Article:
A close friend has a category of engagements she calls “Yes damn”: things you said yes to long ago and as they approach you can’t recall why you’re going or what they want and you’ve got a bunch else to do. So it was that I arrived in the countryside of the European continent for a convention of charismatic Christians. Many had raised their hands to come: 1,300 people in all. The question to which I couldn’t recall the answer was, Why was I there?
My first reaction was that maybe I came to rediscover the 1970s. The music was antediluvian—we even sang “Give Me Oil in My Lamp,” mothballed since the dawn of time. Singers were hugging microphones and swaying like they’d just watched an Abba concert on YouTube. I’d been invited to preach, but I hadn’t been warned that the worship service would go on for three and a half hours.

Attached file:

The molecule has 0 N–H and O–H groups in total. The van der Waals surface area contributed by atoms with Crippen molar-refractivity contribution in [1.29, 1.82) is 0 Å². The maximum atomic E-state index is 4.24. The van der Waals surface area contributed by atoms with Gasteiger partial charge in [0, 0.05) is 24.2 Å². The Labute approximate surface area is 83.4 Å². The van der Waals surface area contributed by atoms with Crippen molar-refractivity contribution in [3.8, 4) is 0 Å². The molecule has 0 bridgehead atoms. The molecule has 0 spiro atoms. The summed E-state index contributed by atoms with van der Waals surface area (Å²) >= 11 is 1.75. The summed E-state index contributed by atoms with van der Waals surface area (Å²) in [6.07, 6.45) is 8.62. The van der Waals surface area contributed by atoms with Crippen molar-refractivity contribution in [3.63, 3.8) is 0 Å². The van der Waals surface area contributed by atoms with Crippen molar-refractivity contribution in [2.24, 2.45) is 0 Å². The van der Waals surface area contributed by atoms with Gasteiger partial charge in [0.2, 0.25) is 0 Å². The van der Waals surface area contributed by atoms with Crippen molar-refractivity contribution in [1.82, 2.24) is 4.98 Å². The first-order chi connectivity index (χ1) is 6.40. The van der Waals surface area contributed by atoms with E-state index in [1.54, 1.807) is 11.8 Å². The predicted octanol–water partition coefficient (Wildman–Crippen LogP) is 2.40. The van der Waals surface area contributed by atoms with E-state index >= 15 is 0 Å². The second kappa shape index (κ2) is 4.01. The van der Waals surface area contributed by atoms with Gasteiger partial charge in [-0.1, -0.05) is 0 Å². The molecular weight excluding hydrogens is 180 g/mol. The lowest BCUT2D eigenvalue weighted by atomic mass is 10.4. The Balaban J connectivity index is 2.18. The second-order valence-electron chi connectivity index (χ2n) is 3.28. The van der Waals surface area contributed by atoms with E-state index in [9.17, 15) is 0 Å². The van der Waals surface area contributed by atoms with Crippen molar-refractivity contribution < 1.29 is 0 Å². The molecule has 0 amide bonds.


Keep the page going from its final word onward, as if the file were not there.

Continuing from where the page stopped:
When the time came, I said my usual stuff. Then the real action began. The 30 or so clergy paired up to offer anointing, laying on of hands, and prayers for healing to all comers. I wanted to say, “Look, I know how to do this stuff. Tuck it into the time it takes to distribute communion. And don’t offer a general invitation to a thousand people on an emotional, sweaty night in a large arena. You’ll be there for a week.” But I kept quiet.
This was new for me.
Samuel Wells in @ChristianCent ‘If you have a choice between giving someone false hope and giving them the truth, always give them the truth. Once they realize the hope is false, they’ll be worse off than before’ https://t.co/PeqRsiIXY0 (CC BY-SA 3.0 Duke Chapel) #parishministry pic.twitter.com/W7zFXmoYtU
— Kendall Harmon (@KendallHarmon6) April 19, 2018